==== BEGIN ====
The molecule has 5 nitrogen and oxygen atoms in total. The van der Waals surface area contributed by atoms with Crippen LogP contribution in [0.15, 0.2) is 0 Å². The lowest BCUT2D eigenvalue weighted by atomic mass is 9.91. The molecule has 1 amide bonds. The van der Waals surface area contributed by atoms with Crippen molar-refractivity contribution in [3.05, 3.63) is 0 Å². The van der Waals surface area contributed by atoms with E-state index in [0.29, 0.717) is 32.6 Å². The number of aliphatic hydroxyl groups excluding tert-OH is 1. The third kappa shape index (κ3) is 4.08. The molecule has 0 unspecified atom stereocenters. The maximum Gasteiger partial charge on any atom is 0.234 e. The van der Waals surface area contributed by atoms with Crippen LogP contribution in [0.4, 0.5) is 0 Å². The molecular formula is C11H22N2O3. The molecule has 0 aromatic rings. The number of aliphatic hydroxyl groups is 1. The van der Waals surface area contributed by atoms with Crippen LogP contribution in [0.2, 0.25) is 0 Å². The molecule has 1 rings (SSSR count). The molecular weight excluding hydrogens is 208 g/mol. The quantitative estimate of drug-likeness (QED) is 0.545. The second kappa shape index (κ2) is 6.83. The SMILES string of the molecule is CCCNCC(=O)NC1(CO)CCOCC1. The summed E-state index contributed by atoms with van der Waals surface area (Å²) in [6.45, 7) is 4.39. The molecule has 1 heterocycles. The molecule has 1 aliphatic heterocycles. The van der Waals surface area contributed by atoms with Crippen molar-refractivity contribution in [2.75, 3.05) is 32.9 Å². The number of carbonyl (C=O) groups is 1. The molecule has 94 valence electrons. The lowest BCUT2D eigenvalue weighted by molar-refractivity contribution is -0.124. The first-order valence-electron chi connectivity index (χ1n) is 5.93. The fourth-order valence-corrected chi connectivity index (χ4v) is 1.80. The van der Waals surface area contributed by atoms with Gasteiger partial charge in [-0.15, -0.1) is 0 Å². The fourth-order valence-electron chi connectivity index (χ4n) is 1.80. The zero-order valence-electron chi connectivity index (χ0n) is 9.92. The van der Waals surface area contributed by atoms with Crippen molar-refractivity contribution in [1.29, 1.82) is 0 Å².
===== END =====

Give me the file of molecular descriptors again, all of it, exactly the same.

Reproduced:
The molecule has 5 nitrogen and oxygen atoms in total. The van der Waals surface area contributed by atoms with Crippen LogP contribution in [0.15, 0.2) is 0 Å². The lowest BCUT2D eigenvalue weighted by atomic mass is 9.91. The molecule has 1 amide bonds. The van der Waals surface area contributed by atoms with Crippen molar-refractivity contribution in [3.05, 3.63) is 0 Å². The van der Waals surface area contributed by atoms with E-state index in [0.29, 0.717) is 32.6 Å². The number of aliphatic hydroxyl groups excluding tert-OH is 1. The third kappa shape index (κ3) is 4.08. The molecule has 0 unspecified atom stereocenters. The maximum Gasteiger partial charge on any atom is 0.234 e. The van der Waals surface area contributed by atoms with Crippen LogP contribution in [0.4, 0.5) is 0 Å². The molecular formula is C11H22N2O3. The molecule has 0 aromatic rings. The number of aliphatic hydroxyl groups is 1. The van der Waals surface area contributed by atoms with Crippen LogP contribution in [0.2, 0.25) is 0 Å². The molecule has 1 rings (SSSR count). The molecular weight excluding hydrogens is 208 g/mol. The quantitative estimate of drug-likeness (QED) is 0.545. The second kappa shape index (κ2) is 6.83. The SMILES string of the molecule is CCCNCC(=O)NC1(CO)CCOCC1. The summed E-state index contributed by atoms with van der Waals surface area (Å²) in [6.45, 7) is 4.39. The molecule has 1 heterocycles. The molecule has 1 aliphatic heterocycles. The van der Waals surface area contributed by atoms with Crippen molar-refractivity contribution in [2.75, 3.05) is 32.9 Å². The number of carbonyl (C=O) groups is 1. The molecule has 94 valence electrons. The lowest BCUT2D eigenvalue weighted by molar-refractivity contribution is -0.124. The first-order valence-electron chi connectivity index (χ1n) is 5.93. The fourth-order valence-corrected chi connectivity index (χ4v) is 1.80. The van der Waals surface area contributed by atoms with Gasteiger partial charge in [-0.15, -0.1) is 0 Å². The fourth-order valence-electron chi connectivity index (χ4n) is 1.80. The zero-order valence-electron chi connectivity index (χ0n) is 9.92. The van der Waals surface area contributed by atoms with Crippen molar-refractivity contribution in [1.29, 1.82) is 0 Å².